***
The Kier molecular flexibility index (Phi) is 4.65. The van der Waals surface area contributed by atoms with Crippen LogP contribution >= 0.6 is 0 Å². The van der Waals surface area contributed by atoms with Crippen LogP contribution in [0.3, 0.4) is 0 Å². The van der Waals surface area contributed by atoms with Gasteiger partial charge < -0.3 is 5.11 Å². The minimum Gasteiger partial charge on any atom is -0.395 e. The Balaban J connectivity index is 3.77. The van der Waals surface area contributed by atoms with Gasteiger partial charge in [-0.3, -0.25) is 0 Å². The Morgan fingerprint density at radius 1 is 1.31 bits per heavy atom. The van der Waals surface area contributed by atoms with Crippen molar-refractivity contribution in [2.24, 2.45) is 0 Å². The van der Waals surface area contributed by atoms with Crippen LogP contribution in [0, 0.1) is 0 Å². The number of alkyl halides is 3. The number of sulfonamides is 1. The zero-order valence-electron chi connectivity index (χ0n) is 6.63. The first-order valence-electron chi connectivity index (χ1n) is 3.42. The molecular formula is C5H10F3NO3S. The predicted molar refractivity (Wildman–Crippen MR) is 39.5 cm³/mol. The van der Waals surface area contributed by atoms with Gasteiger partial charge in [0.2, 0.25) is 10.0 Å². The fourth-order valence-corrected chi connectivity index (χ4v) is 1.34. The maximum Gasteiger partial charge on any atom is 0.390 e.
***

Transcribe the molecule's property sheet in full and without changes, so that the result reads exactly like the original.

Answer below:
The Kier molecular flexibility index (Phi) is 4.65. The van der Waals surface area contributed by atoms with Crippen LogP contribution >= 0.6 is 0 Å². The van der Waals surface area contributed by atoms with Crippen LogP contribution in [0.3, 0.4) is 0 Å². The van der Waals surface area contributed by atoms with Gasteiger partial charge < -0.3 is 5.11 Å². The minimum Gasteiger partial charge on any atom is -0.395 e. The Balaban J connectivity index is 3.77. The van der Waals surface area contributed by atoms with Gasteiger partial charge in [-0.3, -0.25) is 0 Å². The Morgan fingerprint density at radius 1 is 1.31 bits per heavy atom. The van der Waals surface area contributed by atoms with Crippen molar-refractivity contribution in [2.24, 2.45) is 0 Å². The van der Waals surface area contributed by atoms with Crippen LogP contribution in [0, 0.1) is 0 Å². The number of alkyl halides is 3. The number of sulfonamides is 1. The zero-order valence-electron chi connectivity index (χ0n) is 6.63. The first-order valence-electron chi connectivity index (χ1n) is 3.42. The molecular formula is C5H10F3NO3S. The predicted molar refractivity (Wildman–Crippen MR) is 39.5 cm³/mol. The van der Waals surface area contributed by atoms with Gasteiger partial charge in [0.2, 0.25) is 10.0 Å². The fourth-order valence-corrected chi connectivity index (χ4v) is 1.34. The maximum Gasteiger partial charge on any atom is 0.390 e.